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Re: #\a octothorpe syntax vs SRFI 10



 | Date: Fri, 31 Dec 2004 11:07:26 -0800
 | From: Per Bothner <per@xxxxxxxxxxx>
 | 
 | campbell@xxxxxxxxxxxxxxxxxxxxxxxxxxx wrote:
 | 
 | > On Thu, 30 Dec 2004, Per Bothner wrote:
 | > 
 | >>Array syntax should be compatible with Common Lisp's notation.
 | >>Anything else requires a *really* strong justification.
 | > 
 | > Why doesn't Common Lisp's notation require just as strong of a
 | > justification?
 | 
 | Scheme's syntax is in general very close to Common Lisp's.  This
 | includes the notation for vectors.  The Common Lisp vector and
 | array notations are related, which makes sense since a vector is a
 | special case of an array.  The Scheme vector notation is the same
 | as the Common Lisp vector notation.  Having a completely different
 | array notation would reduce interoperability and skill
 | transferability for no good reason.

Yes.

 | I'm also concerned about stylistic compatibility within Scheme
 | itself, regardless of Common Lisp.  Requiring SRFI-10 notation for
 | arrays but not for vectors, is really ugly and makes arrays into
 | second-class constructs, which is unfortunate given that vectors
 | are just a special case of arrays.

Amen!

 | Some Scheme implementations may already support Common Lisp's #A syntax.
 | (I thought Kawa did, but I guess I never got around to implementing it.)

SCM does.  Guile does #<n>((...)); they lost the A.

 | ...
 | What I am requesting is that "array type specifiers" should be
 | written to use "element type names", not "array type names", and
 | that element type names should be identifiers that would make sense
 | it somebody *does* do type specifiers.  I.e. instead of "aint32" or
 | "as32" use "int32" or (for example) "array:int32" (depending on
 | context).
 | 
 | Some Scheme implementations *do* support type specifiers, and of
 | those specifiers some are also representation specifiers; please
 | don't invent an array type syntax incompatible with type specifiers
 | for declarations.

Are there type specifiers in common between Scheme implementations?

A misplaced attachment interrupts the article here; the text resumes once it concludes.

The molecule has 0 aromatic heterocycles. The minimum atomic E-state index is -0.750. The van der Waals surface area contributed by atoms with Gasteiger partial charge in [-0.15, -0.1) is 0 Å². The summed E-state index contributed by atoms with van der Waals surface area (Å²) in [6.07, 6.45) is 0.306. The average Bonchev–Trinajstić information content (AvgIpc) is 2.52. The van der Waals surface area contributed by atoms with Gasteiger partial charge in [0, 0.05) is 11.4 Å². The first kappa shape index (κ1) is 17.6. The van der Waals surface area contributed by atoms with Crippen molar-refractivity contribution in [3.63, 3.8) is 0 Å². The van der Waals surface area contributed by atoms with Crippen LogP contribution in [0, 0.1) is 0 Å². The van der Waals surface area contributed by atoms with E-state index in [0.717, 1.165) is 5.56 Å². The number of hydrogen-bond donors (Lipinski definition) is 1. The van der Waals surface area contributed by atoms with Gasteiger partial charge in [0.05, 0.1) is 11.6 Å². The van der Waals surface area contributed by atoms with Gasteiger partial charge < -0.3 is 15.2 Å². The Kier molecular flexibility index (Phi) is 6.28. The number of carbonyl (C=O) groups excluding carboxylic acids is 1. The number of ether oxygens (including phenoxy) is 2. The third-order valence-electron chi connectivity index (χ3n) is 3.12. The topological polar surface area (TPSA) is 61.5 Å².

Which implementations?

For Scheme type-specifiers, most of what Google found are for foreign
datatypes.  The treatment of signed versus unsigned involves either
the word "unsigned" and its absence; or the letters S and U.

Having complex arrays and bit-arrays, SRFI-47 and SRFI-58 were not
motivated by foreign-language interfaces.  I will replace the foreign
numerical terminology.

Here is a plan which, using the delimiter you suggested, indicates
signed vs. unsigned with - versus +:

exactness       element type                    prefix
=========       ============                    ======
                any (vector)                    #nA
inexact         64.bit + 64.bit complex         #nA:complex-64
inexact         32.bit + 32.bit complex         #nA:complex-32
inexact         64.bit real                     #nA:real-64
inexact         32.bit real                     #nA:real-32
exact           64.bit integer                  #nA:integer-64
exact           32.bit integer                  #nA:integer-32
exact           16.bit integer                  #nA:integer-16
exact           8.bit integer                   #nA:integer-8
exact           64.bit nonnegative integer      #nA:integer+64
exact           32.bit nonnegative integer      #nA:integer+32
exact           16.bit nonnegative integer      #nA:integer+16
exact           8.bit nonnegative integer       #nA:integer+8
                char (string)                   #nA:char
                boolean (bit-vector)            #nA:boolean

Another possibility is to use the word "natural" for nonnegative
integers:

exact           64.bit natural-number           #nA:natural-64
exact           32.bit natural-number           #nA:natural-32
exact           16.bit natural-number           #nA:natural-16
exact           8.bit natural-number            #nA:natural-8